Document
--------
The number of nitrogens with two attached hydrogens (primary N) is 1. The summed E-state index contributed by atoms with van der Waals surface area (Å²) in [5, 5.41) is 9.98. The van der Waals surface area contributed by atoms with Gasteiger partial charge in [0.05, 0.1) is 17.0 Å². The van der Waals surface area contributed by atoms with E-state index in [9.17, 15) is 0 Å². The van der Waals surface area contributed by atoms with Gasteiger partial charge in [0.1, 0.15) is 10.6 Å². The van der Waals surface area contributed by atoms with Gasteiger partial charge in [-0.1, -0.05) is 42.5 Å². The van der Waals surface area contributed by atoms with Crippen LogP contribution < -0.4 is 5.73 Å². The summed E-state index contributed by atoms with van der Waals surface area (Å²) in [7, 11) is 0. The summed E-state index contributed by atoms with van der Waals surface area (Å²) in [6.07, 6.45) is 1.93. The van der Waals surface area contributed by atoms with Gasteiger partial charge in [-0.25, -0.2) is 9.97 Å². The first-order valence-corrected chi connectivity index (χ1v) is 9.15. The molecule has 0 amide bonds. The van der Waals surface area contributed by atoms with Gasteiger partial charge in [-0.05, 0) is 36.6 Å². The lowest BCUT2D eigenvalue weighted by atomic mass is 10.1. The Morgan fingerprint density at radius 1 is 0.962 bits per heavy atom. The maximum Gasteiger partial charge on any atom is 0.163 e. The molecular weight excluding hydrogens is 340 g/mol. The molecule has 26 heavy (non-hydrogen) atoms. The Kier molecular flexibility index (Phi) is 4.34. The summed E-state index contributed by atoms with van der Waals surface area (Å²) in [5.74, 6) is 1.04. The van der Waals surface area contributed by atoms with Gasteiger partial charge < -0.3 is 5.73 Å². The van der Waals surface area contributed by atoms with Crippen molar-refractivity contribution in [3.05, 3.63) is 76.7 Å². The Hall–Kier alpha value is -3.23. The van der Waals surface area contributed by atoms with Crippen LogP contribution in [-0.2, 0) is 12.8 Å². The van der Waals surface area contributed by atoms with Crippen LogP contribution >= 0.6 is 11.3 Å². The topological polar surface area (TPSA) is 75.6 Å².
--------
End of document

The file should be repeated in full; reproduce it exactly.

The number of nitrogens with two attached hydrogens (primary N) is 1. The summed E-state index contributed by atoms with van der Waals surface area (Å²) in [5, 5.41) is 9.98. The van der Waals surface area contributed by atoms with Gasteiger partial charge in [0.05, 0.1) is 17.0 Å². The van der Waals surface area contributed by atoms with E-state index in [9.17, 15) is 0 Å². The van der Waals surface area contributed by atoms with Gasteiger partial charge in [0.1, 0.15) is 10.6 Å². The van der Waals surface area contributed by atoms with Gasteiger partial charge in [-0.1, -0.05) is 42.5 Å². The van der Waals surface area contributed by atoms with Crippen LogP contribution < -0.4 is 5.73 Å². The summed E-state index contributed by atoms with van der Waals surface area (Å²) in [7, 11) is 0. The summed E-state index contributed by atoms with van der Waals surface area (Å²) in [6.07, 6.45) is 1.93. The van der Waals surface area contributed by atoms with Gasteiger partial charge in [-0.25, -0.2) is 9.97 Å². The first-order valence-corrected chi connectivity index (χ1v) is 9.15. The molecule has 0 amide bonds. The van der Waals surface area contributed by atoms with Gasteiger partial charge in [-0.05, 0) is 36.6 Å². The lowest BCUT2D eigenvalue weighted by atomic mass is 10.1. The Morgan fingerprint density at radius 1 is 0.962 bits per heavy atom. The maximum Gasteiger partial charge on any atom is 0.163 e. The molecular weight excluding hydrogens is 340 g/mol. The molecule has 26 heavy (non-hydrogen) atoms. The Kier molecular flexibility index (Phi) is 4.34. The summed E-state index contributed by atoms with van der Waals surface area (Å²) in [5.74, 6) is 1.04. The van der Waals surface area contributed by atoms with Gasteiger partial charge < -0.3 is 5.73 Å². The van der Waals surface area contributed by atoms with Crippen molar-refractivity contribution in [3.05, 3.63) is 76.7 Å². The Hall–Kier alpha value is -3.23. The van der Waals surface area contributed by atoms with Crippen LogP contribution in [-0.2, 0) is 12.8 Å². The van der Waals surface area contributed by atoms with Crippen LogP contribution >= 0.6 is 11.3 Å². The topological polar surface area (TPSA) is 75.6 Å².